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Nonlinear chemoconvection in the methylene-blue-glucose system: Two-dimensional shallow layers

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Nonlinear chemoconvection in the methylene-blue-glucose system : Two-dimensional shallow layers. / Pons, A. J.; Batiste, O.; Bees, M. A.

In: Physical Review E, Vol. 78, No. 1, 016316, 23.07.2008.

Research output: Contribution to journalArticlepeer-review

Harvard

Pons, AJ, Batiste, O & Bees, MA 2008, 'Nonlinear chemoconvection in the methylene-blue-glucose system: Two-dimensional shallow layers', Physical Review E, vol. 78, no. 1, 016316. https://doi.org/10.1103/PhysRevE.78.016316

APA

Pons, A. J., Batiste, O., & Bees, M. A. (2008). Nonlinear chemoconvection in the methylene-blue-glucose system: Two-dimensional shallow layers. Physical Review E, 78(1), [016316]. https://doi.org/10.1103/PhysRevE.78.016316

Vancouver

Pons AJ, Batiste O, Bees MA. Nonlinear chemoconvection in the methylene-blue-glucose system: Two-dimensional shallow layers. Physical Review E. 2008 Jul 23;78(1). 016316. https://doi.org/10.1103/PhysRevE.78.016316

Author

Pons, A. J. ; Batiste, O. ; Bees, M. A. / Nonlinear chemoconvection in the methylene-blue-glucose system : Two-dimensional shallow layers. In: Physical Review E. 2008 ; Vol. 78, No. 1.

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@article{0824878cc726408f91dc037a897614f8,
title = "Nonlinear chemoconvection in the methylene-blue-glucose system: Two-dimensional shallow layers",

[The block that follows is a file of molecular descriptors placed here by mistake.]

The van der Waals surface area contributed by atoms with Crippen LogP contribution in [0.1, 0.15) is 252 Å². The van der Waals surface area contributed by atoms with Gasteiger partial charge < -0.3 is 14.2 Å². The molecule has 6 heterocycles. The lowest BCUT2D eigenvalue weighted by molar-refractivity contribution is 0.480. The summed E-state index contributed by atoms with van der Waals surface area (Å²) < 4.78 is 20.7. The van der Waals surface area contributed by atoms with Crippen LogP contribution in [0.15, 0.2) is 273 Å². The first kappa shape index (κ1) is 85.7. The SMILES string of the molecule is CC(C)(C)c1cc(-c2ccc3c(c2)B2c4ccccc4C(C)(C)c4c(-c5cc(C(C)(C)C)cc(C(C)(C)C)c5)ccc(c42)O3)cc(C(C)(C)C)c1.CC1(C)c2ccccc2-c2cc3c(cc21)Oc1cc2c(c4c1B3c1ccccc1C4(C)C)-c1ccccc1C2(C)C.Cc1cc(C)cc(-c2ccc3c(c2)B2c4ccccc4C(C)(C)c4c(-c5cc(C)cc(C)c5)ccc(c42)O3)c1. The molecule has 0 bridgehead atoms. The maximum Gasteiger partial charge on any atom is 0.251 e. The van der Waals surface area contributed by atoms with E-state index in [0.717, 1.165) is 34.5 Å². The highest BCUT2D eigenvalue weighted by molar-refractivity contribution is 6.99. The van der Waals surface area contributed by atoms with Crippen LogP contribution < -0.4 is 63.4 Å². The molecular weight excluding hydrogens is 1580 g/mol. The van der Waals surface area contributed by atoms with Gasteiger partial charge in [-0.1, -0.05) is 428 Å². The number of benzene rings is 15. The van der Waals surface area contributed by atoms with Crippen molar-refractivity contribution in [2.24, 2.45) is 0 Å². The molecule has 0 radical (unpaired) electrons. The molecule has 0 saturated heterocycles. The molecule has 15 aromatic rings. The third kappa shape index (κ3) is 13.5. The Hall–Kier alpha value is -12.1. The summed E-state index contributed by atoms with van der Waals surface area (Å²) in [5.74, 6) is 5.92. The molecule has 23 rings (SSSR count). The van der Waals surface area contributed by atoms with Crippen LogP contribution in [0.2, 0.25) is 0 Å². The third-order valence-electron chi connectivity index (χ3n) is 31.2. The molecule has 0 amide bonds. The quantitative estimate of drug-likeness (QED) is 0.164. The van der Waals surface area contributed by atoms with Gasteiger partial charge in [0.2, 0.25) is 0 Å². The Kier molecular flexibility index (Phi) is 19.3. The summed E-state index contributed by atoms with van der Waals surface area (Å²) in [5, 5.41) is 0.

abstract = "Interfacial hydrodynamic instabilities arise in a range of chemical systems. One mechanism for instability is the occurrence of unstable density gradients due to the accumulation of reaction products. In this paper we conduct two-dimensional nonlinear numerical simulations for a member of this class of system: the methylene-blue-glucose reaction. The result of these reactions is the oxidation of glucose to a relatively, but marginally, dense product, gluconic acid, that accumulates at oxygen permeable interfaces, such as the surface open to the atmosphere. The reaction is catalyzed by methylene-blue. We show that simulations help to disassemble the mechanisms responsible for the onset of instability and evolution of patterns, and we demonstrate that some of the results are remarkably consistent with experiments. We probe the impact of the upper oxygen boundary condition, for fixed flux, fixed concentration, or mixed boundary conditions, and find significant qualitative differences in solution behavior; structures either attract or repel one another depending on the boundary condition imposed. We suggest that measurement of the form of the boundary condition is possible via observation of oxygen penetration, and improved product yields may be obtained via proper control of boundary conditions in an engineering setting. We also investigate the dependence on parameters such as the Rayleigh number and depth. Finally, we find that pseudo-steady linear and weakly nonlinear techniques described elsewhere are useful tools for predicting the behavior of instabilities beyond their formal range of validity, as good agreement is obtained with the simulations.",
author = "Pons, {A. J.} and O. Batiste and Bees, {M. A.}",
note = "{\textcopyright} 2008 The American Physical Society",
year = "2008",
month = jul,
day = "23",
doi = "10.1103/PhysRevE.78.016316",
language = "English",
volume = "78",
journal = "Physical Review E",
issn = "1539-3755",
publisher = "American Physical Society",
number = "1",

}

RIS (suitable for import to EndNote) - Download

TY - JOUR

T1 - Nonlinear chemoconvection in the methylene-blue-glucose system

T2 - Two-dimensional shallow layers

AU - Pons, A. J.